Friday, November 13, 2009

People are People

That waiter ain’t just any old waiter. That bus driver just ain’t any old bus driver. That grandma just ain’t any old grandma….even if she is old. So, why is it when we superficially label someone, such as waiter, bus driver, grandma, professor, BYU quarterback, cashier, neighbor, sister, father, employer, the list goes on and on…that these superficial labels have a tendency to dehumanize the very people they represent?

For example, (by the way, I don’t mean this to be politically slanted at all) I randomly found myself listening to some talk radio station on my way home from school. I only heard a brief snippet containing Glen Beck being interviewed by some radio talk show host.

Obviously, we all know that he is one very opinionated man who broadcasts his opinions to earn a living and this upsets many people. With that said, Mr. Beck and his daughter happened to be in New York recently when someone said something very negative and insulting about her father while they were out and about. Supposedly, the comment was so horrible that it really upset this young girl. Mr. Beck proceeded to ask his daughter afterward if she was indeed okay, to which she replied, “I just wish people would realize that you’re somebody’s dad.”

From this I gather that some of Mr. Beck’s audience were dehumanizing him by labeling this man as just a talk show personality whom they adamantly and passionately disagreed with, when in fact he is in all actuality a breathing, heart-beating individual with feelings and a family. It’s funny, a very sad type of funny, how a label somehow hides the more important and defining features and dimensions of human beings. People are people.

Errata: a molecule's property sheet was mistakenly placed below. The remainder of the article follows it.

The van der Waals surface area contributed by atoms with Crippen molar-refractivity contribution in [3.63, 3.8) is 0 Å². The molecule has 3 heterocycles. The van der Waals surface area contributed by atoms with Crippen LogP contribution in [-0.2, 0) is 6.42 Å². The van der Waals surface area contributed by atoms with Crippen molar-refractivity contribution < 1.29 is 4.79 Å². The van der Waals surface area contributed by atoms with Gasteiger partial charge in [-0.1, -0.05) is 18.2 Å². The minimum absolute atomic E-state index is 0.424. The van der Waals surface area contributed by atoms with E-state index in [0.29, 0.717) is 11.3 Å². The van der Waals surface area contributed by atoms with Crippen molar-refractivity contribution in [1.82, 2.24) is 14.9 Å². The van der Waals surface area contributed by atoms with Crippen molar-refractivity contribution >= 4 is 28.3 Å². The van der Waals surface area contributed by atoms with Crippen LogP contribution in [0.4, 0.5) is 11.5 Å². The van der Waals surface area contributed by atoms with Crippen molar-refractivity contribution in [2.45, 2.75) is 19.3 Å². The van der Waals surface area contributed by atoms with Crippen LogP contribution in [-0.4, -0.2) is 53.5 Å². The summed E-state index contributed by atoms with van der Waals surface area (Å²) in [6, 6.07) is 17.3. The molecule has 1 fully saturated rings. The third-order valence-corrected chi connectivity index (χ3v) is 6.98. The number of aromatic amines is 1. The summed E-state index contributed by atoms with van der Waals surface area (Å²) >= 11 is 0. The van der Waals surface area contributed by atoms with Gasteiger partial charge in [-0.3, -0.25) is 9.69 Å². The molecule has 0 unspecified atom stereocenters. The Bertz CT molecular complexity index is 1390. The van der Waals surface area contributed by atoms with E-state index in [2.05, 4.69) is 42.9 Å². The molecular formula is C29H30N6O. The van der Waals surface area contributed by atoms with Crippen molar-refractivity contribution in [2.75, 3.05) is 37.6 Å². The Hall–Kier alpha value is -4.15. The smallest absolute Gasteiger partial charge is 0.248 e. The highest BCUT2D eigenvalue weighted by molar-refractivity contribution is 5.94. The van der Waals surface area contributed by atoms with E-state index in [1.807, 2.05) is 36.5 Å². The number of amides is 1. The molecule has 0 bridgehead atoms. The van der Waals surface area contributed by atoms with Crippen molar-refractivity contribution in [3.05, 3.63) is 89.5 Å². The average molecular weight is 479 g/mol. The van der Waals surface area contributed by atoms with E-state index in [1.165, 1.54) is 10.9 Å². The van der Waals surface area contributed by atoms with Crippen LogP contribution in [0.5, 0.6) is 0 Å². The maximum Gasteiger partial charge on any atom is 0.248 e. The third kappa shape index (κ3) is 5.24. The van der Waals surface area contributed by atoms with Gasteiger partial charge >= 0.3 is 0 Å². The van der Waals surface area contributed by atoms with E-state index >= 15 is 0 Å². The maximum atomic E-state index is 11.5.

Now, I’m not saying please pitty Glen Beck and his daughter…more just trying to paint a picture…but stay with me here….

On Monday, I called my grandparents for a little chitty chat to see how they were doing. I was discussing how I hoped that I would be able to make in home for Thanksgiving, even though I know I am surrounded by wonderful, loving people who would adopt me as their own on that holiday. However, I expressed my heartache at the thought of being stuck in Utah. Since I would be without the familiar company of my own special family, undoubtedly overwhelming homesickness would trump any other feeling.

This is when my seventy-some-odd year old grandma confided in me how it was strange that even though she was older in years, she always gets a pang of homesickness at times because she can never really “go home.” She is happily married to my grandpa, but her parents have since passed away, leaving the home of her childhood nonexistent. Somehow through my twenty-one years of living, I had always just assumed since my grandparents were “old” that feelings such as homesickness were beyond them. But, people are people.

Lastly, it was a regular Tuesday afternoon. Naturally, I was decked out in my official teal scrubs and crisp, white lab coat, excited to meet my new patient for clinic that day. As I started to go over Mr. Leonard’s (don’t worry, I changed his name for confidentiality’s sake) medical history, I could tell things were taking a turn for the worst. To make a very long and patience-trying experience short, Mr. Leonard was the type of fellow (hopefully only in this circumstance and not other dimensions of his life) who took no thought in making life difficult for a stressed out dental hygiene student…aka me. After many belittling comments, complaints, sarcasm, and explicit expressions of distrust, Mr. Leonard told me he no longer wanted any more dental services from me and wanted to go somewhere else.